UK – The appointment of John Hutton as work and pensions secretary following David Blunkett’s resignation yesterday may result in further delays to UK pensions reform.
The timing of Blunkett’s resignation was labelled “extremely unfortunate” by The Pensions Advisory Service (TPAS) technical director Des Hamilton.
According to Hamilton, it is going to take Hutton at least six months – the same time as Blunkett’s tenure as secretary – to get to grips with the complex pensions landscape. This may push back pension reform even further.
“This is better than the government rushing solutions, though,” he told IPE.
“I don’t think it’s a disaster. We’ve waited so long, we’ll just have to wait longer.”
However, Alan Pickering, Watson Wyatt senior consultant in the retirement practice, believes that David Blunkett’s resignation “is potentially a disaster”.
“To be a good secretary of state for work and pensions, you need three main characteristics: political vision, the ability to bang heads together as you can’t please everyone all the time, and a common touch as you need to bring people with you,” Pickering told IPE.
“Blunkett had these characteristics in spades. Hutton has two months to prove he is Blunkett’s equal.”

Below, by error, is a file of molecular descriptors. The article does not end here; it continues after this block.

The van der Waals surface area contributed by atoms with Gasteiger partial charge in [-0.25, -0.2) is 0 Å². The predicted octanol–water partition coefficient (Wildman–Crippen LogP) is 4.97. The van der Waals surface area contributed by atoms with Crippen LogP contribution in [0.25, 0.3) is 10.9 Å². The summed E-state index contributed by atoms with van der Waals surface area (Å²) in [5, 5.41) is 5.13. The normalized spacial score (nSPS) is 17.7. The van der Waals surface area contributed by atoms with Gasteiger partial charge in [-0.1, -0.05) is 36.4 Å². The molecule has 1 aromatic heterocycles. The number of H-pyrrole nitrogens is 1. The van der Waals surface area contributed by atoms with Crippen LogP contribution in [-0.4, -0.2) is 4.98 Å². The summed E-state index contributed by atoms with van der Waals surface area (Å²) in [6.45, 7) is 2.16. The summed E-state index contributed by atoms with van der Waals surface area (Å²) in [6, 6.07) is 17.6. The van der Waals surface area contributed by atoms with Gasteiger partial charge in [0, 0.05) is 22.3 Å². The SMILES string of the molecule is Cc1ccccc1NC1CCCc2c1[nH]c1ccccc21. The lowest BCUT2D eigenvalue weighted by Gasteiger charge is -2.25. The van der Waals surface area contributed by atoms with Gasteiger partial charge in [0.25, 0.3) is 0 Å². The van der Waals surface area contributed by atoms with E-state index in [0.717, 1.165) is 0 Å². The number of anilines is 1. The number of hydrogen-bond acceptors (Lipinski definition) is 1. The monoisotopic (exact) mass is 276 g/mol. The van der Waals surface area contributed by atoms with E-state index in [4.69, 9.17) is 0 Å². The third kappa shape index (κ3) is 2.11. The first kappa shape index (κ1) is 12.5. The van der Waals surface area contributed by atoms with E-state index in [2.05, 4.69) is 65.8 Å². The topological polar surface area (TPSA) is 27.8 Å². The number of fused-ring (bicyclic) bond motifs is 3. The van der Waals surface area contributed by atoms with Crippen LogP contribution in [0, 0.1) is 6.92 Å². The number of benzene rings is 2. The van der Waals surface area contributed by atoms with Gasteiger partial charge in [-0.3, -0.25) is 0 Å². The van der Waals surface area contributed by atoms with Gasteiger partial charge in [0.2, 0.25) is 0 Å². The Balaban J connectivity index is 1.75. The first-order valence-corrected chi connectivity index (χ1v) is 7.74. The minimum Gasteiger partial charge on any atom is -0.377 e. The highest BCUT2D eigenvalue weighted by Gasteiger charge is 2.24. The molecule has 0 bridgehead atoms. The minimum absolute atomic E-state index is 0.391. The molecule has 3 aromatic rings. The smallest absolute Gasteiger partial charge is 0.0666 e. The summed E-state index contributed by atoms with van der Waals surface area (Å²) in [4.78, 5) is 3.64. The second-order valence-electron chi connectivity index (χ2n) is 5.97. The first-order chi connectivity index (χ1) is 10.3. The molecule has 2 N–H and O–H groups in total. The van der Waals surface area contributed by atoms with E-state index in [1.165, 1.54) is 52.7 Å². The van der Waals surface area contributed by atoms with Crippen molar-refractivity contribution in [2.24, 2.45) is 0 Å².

Against the backdrop of the UK’s spiralling pension funding crisis, reforming the state pension provision and encouraging a savings culture are the two key issues Hutton must address, said Hamilton.
These matters are likely to be covered in the Pensions Commission’s final report due on 30 November. The report is expected to stress the threat of a major funding deficit at the heart of Britain's pensions.
According to Pickering, the government should publish its pensions reform programme in the first two to three months of next year. However, he was not prepared to comment on whether this would become a reality.
“Government has had enough time to get its ducks in a row,” Pickering said. “If the target can’t be reached, then the policymakers are wrong.
“Hutton has a mountain to climb. Let’s hope he’s a good mountaineer.”
On being appointed, Hutton, 50, stated: "The prime minister has made clear my job is to press ahead with the government's radical welfare reform agenda.
“We will address the challenge of creating a pension system that allows people to enjoy secure retirement in a country where there will soon be more people over the age of 80 than under the age of five."
Some commentators feel that Hutton lacks Blunkett’s experience, but others see him as having shown in previous posts that he can master a brief quickly.
The continuation of Stephen Timms as pensions reform minister will also ensure some continuity to a department that has been shaken by upheaval.
Hutton has a reputation as a loyal Blairite. He has served as a health minister and last May’s general election he was appointed Chancellor of the Duchy of Lancaster, a post within the Cabinet Office, with a remit to chase up reform and delivery across government.